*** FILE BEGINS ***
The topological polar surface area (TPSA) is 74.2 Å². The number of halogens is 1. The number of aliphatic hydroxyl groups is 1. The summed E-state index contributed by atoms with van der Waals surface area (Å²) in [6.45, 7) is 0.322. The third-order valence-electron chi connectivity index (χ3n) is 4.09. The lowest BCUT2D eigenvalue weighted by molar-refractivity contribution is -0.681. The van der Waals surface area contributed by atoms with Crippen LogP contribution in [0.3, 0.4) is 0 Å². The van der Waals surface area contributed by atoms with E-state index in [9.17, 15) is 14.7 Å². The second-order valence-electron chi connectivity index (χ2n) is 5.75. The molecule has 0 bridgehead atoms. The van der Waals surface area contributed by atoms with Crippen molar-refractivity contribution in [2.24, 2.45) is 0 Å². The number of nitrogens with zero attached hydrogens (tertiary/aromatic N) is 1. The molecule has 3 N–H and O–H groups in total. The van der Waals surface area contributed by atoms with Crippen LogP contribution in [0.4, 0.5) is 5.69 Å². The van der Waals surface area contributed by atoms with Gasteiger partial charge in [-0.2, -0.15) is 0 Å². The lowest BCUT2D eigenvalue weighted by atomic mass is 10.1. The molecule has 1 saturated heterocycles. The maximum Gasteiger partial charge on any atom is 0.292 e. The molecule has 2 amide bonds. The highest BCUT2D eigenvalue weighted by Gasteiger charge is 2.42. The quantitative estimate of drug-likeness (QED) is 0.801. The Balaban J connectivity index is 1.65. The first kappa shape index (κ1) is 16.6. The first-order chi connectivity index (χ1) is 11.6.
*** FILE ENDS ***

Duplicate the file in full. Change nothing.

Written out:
The topological polar surface area (TPSA) is 74.2 Å². The number of halogens is 1. The number of aliphatic hydroxyl groups is 1. The summed E-state index contributed by atoms with van der Waals surface area (Å²) in [6.45, 7) is 0.322. The third-order valence-electron chi connectivity index (χ3n) is 4.09. The lowest BCUT2D eigenvalue weighted by molar-refractivity contribution is -0.681. The van der Waals surface area contributed by atoms with Crippen LogP contribution in [0.3, 0.4) is 0 Å². The van der Waals surface area contributed by atoms with E-state index in [9.17, 15) is 14.7 Å². The second-order valence-electron chi connectivity index (χ2n) is 5.75. The molecule has 0 bridgehead atoms. The van der Waals surface area contributed by atoms with Crippen molar-refractivity contribution in [2.24, 2.45) is 0 Å². The number of nitrogens with zero attached hydrogens (tertiary/aromatic N) is 1. The molecule has 3 N–H and O–H groups in total. The van der Waals surface area contributed by atoms with Crippen LogP contribution in [0.4, 0.5) is 5.69 Å². The van der Waals surface area contributed by atoms with Gasteiger partial charge in [-0.2, -0.15) is 0 Å². The lowest BCUT2D eigenvalue weighted by atomic mass is 10.1. The molecule has 1 saturated heterocycles. The maximum Gasteiger partial charge on any atom is 0.292 e. The molecule has 2 amide bonds. The highest BCUT2D eigenvalue weighted by Gasteiger charge is 2.42. The quantitative estimate of drug-likeness (QED) is 0.801. The Balaban J connectivity index is 1.65. The first kappa shape index (κ1) is 16.6. The first-order chi connectivity index (χ1) is 11.6.